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Ottawa, Ontario, Canada | INDIE

Ottawa, Ontario, Canada | INDIE
Band Alternative Reggae


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"CD Review"

RUDEBOY - "Shut Up & Dance"

Although equally rollicking and infectious, Rudeboy's debut owes more to traditional ska stylings than the crop of skate-punk rudies currently peppering radio signals.

Tight, syncopated rhythms, horn eruptions and a clean guitar plinka-plink meet ragged vocals and Hammond organ infusions in the Ottawa quintet's skankfest.

True, they offer some twists beyond the conventional "Somebody Someday "or "Happy"- as on the Godfather theme ( "Ska Father" ) and Kiss' Detroit Rock City ( Detroit Ska City, natch)- but my money's on "Superspy". Tackling the 60's spy movie genre, "Superspy" enmeshes surf organ refrains and muted vocals, which evoke secret agent communiques, in its' pop-hopping rhythms.

And with mellow Caribbean-splashed tunes ("G'wan Wit ya", "Gimme Gimme", "Bang Bang") shuffling to the ragamuffin rhythms of the tropics, you're certain to stave off winter's chill.

By Karen La Rocca. - Capital City News

"Rudeboy reunites for new CD, Canadian tour"

Rudeboy is a ska band based in Ottawa. They will be performing in Sudbury for the first time Friday night at the Townehouse tavern.

The five-member ensemble began playing together in 1997 and, after some years apart, have reunited for a tour.

Scott Amey descibes himself as the "guy who writes and sings most of the songs".

Q. What can people expect from your show?

A. A combination of things. The kind of music we play is like the precursor to reggae music. It's like island rhythms with New Orleans R&B. It's also a nod to the '80s second wave when it hit England and you have The English Beat and The Specials. We're huge fans of stuff like that.

Q. Have you released any albums?

A. We put out our first album "Shut Up & Dance" in 1999, and this is our 10th anniversary and we re-released it with some extra tracks. We are going to release our second album and we're finished our third one.

Q. Are you with a label?

A. No, we are independent. We are looking for someone to liaison with like a licensing and managing thing. We really like producing ourselves and finding studios for ourselves. That's how we got signed in the first place.

Q. What are your plans for the summer?

A. We are planning to record our third album and then promote & press our second one. Right now we're planning an eastern tour for the fall.

Q. What is your touring style?

A. We've rebuilt a 30 year old motorhome and named it "The SkaV" so we're riding in style with our own toilet. We don't mind flying, though.


"Rudeboy's Future Sealed With A Kiss"

Sometimes, making it big isn't all it's cracked up to be.
Just ask Rudeboy, the local ska band caught the attention of KISS's Gene Simmons, who thought the band had potential to make it big after listening to their two CD's.
It was more than they had ever hoped to hear. But then the bubble burst when the tongued one asked them what their gag was.
Gag? At first they thought he was referring to something he saw on Just For Laughs.
But Simmons, one of rock's best marketing visionaries, said if a band wanted to succeed they had to sell their brand as well as their music.
In the case of KISS, a band known for their multiple gags, it was the costumes, fireworks and girls.
Sadly, Rudeboy didn't have a gag. No exploding reefers or dreadlocked dancers. All five members in the band- Scott T. Ska, Matt Wood, C. B. Burns, Marshal Stack and Steve Berndt- presumed their music, original tunes and covers of Bob Marley, The Specials, Toots and The Maytals and other Jamaican classics, were gag enough for the band. Even their ska version of KISS's Detroit Rock City wasn't enough to interest Simmons.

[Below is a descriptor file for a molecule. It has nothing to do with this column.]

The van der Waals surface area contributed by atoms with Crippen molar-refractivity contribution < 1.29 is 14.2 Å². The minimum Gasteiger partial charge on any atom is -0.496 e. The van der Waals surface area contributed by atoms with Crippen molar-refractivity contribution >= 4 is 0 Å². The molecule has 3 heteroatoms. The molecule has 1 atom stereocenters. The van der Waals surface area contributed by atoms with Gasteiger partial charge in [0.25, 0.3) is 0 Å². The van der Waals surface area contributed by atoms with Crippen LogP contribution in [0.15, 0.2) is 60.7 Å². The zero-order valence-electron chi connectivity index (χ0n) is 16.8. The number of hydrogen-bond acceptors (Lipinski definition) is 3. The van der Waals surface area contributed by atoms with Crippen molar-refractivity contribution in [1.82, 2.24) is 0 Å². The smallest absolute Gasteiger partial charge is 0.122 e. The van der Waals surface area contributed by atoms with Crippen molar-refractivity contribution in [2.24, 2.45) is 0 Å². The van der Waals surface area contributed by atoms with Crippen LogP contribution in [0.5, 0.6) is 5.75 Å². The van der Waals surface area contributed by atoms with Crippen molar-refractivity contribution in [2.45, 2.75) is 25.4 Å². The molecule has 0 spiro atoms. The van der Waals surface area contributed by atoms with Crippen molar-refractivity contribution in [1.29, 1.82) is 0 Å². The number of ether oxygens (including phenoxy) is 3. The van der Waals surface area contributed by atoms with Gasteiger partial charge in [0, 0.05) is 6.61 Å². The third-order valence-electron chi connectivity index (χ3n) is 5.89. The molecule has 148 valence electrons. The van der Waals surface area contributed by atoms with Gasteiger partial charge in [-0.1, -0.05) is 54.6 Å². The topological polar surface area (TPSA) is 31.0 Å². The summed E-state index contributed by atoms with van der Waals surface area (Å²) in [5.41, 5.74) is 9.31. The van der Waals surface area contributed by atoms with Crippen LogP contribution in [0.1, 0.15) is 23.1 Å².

His idea of a hook for a band is KISS and we're not KISS, says Berndt.
Still, having a star in their corner galvanized the band to work harder and think bigger.
They got new mamagement in Toronto, which led to a mini tour in March, opening for The English Beat's Dave Wakeling. After, Berndt joined Detroit R&B legends The Funk Brothers for a tour.
Since then, they've been playing nonstop as well as recording their third album, launching their new website and are working on a east coast tour as well as a date at the Rainbow Nov. 13.
We've been in high gear since hearing from Simmons, Berndt says. The band is raring to go.
As well as being a full-time jazz musician, Berndt also fronts the swing band The Jivewires, who have been put on hiatus while Berndt focuses on Rudeboy.
Even though the ska scene has gone underground, there are lots of talented bands. We're happy to be among the top Canadian ska bands and seeing more of our country. Maybe we'll find our gag, he says with a laugh.
Just ask Gene Simmons. - The Ottawa Sun


Shut-up and Dance, 1998 Socan/Stomp records
Four on the Floor,2001, 4 track limited release EP
Ottawa Juno -fest indie compilation, 2002
Streaming audio and video available on Myspace. com/rudeboycanada



Formed in 1997 around singer/songwriter Scott Amey (Ska T. Ska), Rudeboy filled the gap left behind by The Specials , The English Beat and other bands from the two-tone era and took it to the next level. Melding purist early sixties style reggae with catchy pop driven dance numbers , add a dash of clever lyrical lament and you have Canada's best kept ska secret. Energy overload doesn't quite describe the live show and first timers are usually left stunned by the musicality and visual experience. Influences range from Toots and the Maytals to the Specials and Scott Ameys' vocals have been compared by more than one reviewer as Elvis Costello meets Dave Wakeling. Their debut release "Shut-up and Dance", released 1998, served as a template for many a Canadian Ska bands to follow